You say that "Describing the problem, naming it, is necessary". WP:CIR does not describe the problem, except very broadly. You say "Problems thrive in an environment where naming them is prohibited." The problem is always more specific than that "competence is required". It is repetitiveness (of which I'm guilty now) or spamming or copyright infringement or incivility or some other specifiable problem. Please tell we why we would need to invoke the broad heading that is WP:CIR. Bus stop (talk) 13:26, 26 April 2018 (UTC)
The problem is that it is not written as a guideline ("Guidelines are sets of best practices"). It would have to be substantially rewritten, and I'm not sure how. I think WP:DE should actually be expanded and introduce two main categories of DE: intentional and unintentional (and explain that in the end, it does not really matter if the disruption is unintentional). The latter should offer a brief overview and point to WP:CIR as the main article.—J. M. (talk) 23:08, 25 April 2018 (UTC)
  • Support. WP:CIR has long been used. Yes, it is not a red cape to wave in front of a difficult editor, but it is something to use when considering how best to protect the encyclopedia. Glrx (talk) 21:57, 25 April 2018 (UTC)
  • Oppose. This is a terrible idea. The WP:ESSAY known as Competence is required is bad enough. It needs no greater heft. We all have a burden to bear. That burden is that of accommodating other editors. Some of us have learned to express ourselves verbally and others are still learning to do so and are struggling with it. This essay is too broad. The burden is on every one of us to articulate a complaint tailored to the exact problem observed. Nothing is accomplished by referencing a broad essay like this one. And brief blocks are called for to alert the would-be editor of the need to interact socially in this collaborative environment. Bus stop (talk) 23:04, 25 April 2018 (UTC)
    • Does Wikipedia has to bear the works of an editor who does not understand the principles of copyright. And when explained ten times, refuses to adhere to copyrights? The Banner talk 23:08, 25 April 2018 (UTC)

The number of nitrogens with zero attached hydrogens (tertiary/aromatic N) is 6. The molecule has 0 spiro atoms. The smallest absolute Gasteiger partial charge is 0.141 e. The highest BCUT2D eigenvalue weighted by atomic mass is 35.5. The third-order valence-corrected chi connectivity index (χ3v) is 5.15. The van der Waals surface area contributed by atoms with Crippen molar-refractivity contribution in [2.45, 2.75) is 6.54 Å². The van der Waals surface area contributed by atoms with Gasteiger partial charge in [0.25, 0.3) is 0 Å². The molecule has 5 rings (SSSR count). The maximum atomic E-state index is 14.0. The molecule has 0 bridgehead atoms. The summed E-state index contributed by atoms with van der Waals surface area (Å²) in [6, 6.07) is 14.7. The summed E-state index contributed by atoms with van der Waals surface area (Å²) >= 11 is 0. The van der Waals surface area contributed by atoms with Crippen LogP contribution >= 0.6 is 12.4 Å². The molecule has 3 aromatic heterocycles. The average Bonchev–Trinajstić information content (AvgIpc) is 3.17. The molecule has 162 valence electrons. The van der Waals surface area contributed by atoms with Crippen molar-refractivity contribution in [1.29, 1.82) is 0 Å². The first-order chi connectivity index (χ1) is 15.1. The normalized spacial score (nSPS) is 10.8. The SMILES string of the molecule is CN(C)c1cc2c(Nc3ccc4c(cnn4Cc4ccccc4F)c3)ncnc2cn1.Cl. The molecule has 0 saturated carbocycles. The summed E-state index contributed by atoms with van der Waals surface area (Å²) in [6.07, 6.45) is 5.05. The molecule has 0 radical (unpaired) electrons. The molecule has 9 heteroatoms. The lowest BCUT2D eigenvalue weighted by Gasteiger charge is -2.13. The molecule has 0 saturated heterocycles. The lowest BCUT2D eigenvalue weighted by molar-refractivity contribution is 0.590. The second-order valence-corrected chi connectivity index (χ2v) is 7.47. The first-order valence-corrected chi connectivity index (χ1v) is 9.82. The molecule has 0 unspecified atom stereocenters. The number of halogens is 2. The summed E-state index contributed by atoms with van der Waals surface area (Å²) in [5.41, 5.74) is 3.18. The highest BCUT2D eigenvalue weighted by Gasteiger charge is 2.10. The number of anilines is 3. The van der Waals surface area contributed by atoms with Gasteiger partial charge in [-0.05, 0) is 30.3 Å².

• Of course not. And long before the tenth time they should be blocked. This essay is verbal abuse. It is preferable to block the editor. Why do you suppose the page needs the cautionary advice "Be cautious when referencing this page, as it can be insulting to other editors"? Bus stop (talk) 23:12, 25 April 2018 (UTC)
  • Oppose per Mr Ernie. You cannot call someone incompetent without also insulting them on a personal level. If anything, CIR should be amended such that it doesn't read so arrogant - whoever wrote that clearly deems himself or herself "competent" but some unnamed parties "incompetent" (read: inferior). Banedon (talk) 23:57, 25 April 2018 (UTC)
I still wonder where people get the idea that WP:CIR is about calling people incompetent. It just isn't. In fact, it is already so cautiously amended, edited and diluted with courteous benevolence that it almost doesn't say anything anymore. When you have to block someone for disruptive editing, incorrigible incompetence, vandalism, spamming etc., you have to say they are blocked for disruptive editing, incorrigible incompetence, vandalism, spamming etc. And yes, there are demonstrably people who are competent and people who are not. Policies, guidelines and supplements should naturally be written by the former, while many of our policies, guidelines and supplements inevitably describe features of the latter—there is nothing arrogant about it, and this applies to many standard guidelines like WP:VANDAL or WP:DE. If a vandal, spammer, disruptive or incompetent editor takes offense at being called a vandal, spammer, disruptive or incompetent editor, I don't think that's anything Wikipedia should be concerned about.—J. M. (talk) 00:28, 26 April 2018 (UTC)
You say you wonder where people get the idea that WP:CIR is about calling people incompetent, yet you use the word "incompetence" later as well. I don't see how saying "I'm blocking you because of WP:CIR" does not carry the implication that "I'm blocking you because you are incompetent". Of the other examples you raise, vandalism & spamming violates good faith and so are different. "Disruptive" is a less loaded word. Incompetence is almost always bad, but disruptive isn't - disruptive innovation is actively good. Banedon (talk) 00:49, 26 April 2018 (UTC)